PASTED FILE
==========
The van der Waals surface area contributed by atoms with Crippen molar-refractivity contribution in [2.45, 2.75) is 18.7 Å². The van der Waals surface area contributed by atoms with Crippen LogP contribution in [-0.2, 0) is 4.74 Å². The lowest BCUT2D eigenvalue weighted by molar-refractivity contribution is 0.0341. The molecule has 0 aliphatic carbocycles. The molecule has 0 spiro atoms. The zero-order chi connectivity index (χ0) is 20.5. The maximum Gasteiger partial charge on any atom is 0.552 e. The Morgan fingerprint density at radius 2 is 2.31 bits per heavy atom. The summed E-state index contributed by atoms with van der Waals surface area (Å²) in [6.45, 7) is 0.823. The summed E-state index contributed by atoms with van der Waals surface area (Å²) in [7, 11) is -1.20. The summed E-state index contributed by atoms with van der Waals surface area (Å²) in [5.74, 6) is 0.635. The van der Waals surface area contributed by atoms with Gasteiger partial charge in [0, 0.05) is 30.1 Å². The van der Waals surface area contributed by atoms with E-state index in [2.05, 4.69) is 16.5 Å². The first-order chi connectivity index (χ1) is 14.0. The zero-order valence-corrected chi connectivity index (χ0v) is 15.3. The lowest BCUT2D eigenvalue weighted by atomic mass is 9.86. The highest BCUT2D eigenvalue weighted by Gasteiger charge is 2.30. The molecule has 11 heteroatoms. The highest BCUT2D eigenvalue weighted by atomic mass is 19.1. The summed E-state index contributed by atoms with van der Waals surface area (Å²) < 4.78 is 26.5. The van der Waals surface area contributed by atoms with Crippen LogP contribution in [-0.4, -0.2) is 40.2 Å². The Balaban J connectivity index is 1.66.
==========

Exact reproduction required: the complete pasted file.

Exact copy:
The van der Waals surface area contributed by atoms with Crippen molar-refractivity contribution in [2.45, 2.75) is 18.7 Å². The van der Waals surface area contributed by atoms with Crippen LogP contribution in [-0.2, 0) is 4.74 Å². The lowest BCUT2D eigenvalue weighted by molar-refractivity contribution is 0.0341. The molecule has 0 aliphatic carbocycles. The molecule has 0 spiro atoms. The zero-order chi connectivity index (χ0) is 20.5. The maximum Gasteiger partial charge on any atom is 0.552 e. The Morgan fingerprint density at radius 2 is 2.31 bits per heavy atom. The summed E-state index contributed by atoms with van der Waals surface area (Å²) in [6.45, 7) is 0.823. The summed E-state index contributed by atoms with van der Waals surface area (Å²) in [7, 11) is -1.20. The summed E-state index contributed by atoms with van der Waals surface area (Å²) in [5.74, 6) is 0.635. The van der Waals surface area contributed by atoms with Gasteiger partial charge in [0, 0.05) is 30.1 Å². The van der Waals surface area contributed by atoms with E-state index in [2.05, 4.69) is 16.5 Å². The first-order chi connectivity index (χ1) is 14.0. The zero-order valence-corrected chi connectivity index (χ0v) is 15.3. The lowest BCUT2D eigenvalue weighted by atomic mass is 9.86. The highest BCUT2D eigenvalue weighted by Gasteiger charge is 2.30. The molecule has 11 heteroatoms. The highest BCUT2D eigenvalue weighted by atomic mass is 19.1. The summed E-state index contributed by atoms with van der Waals surface area (Å²) < 4.78 is 26.5. The van der Waals surface area contributed by atoms with Crippen LogP contribution in [-0.4, -0.2) is 40.2 Å². The Balaban J connectivity index is 1.66.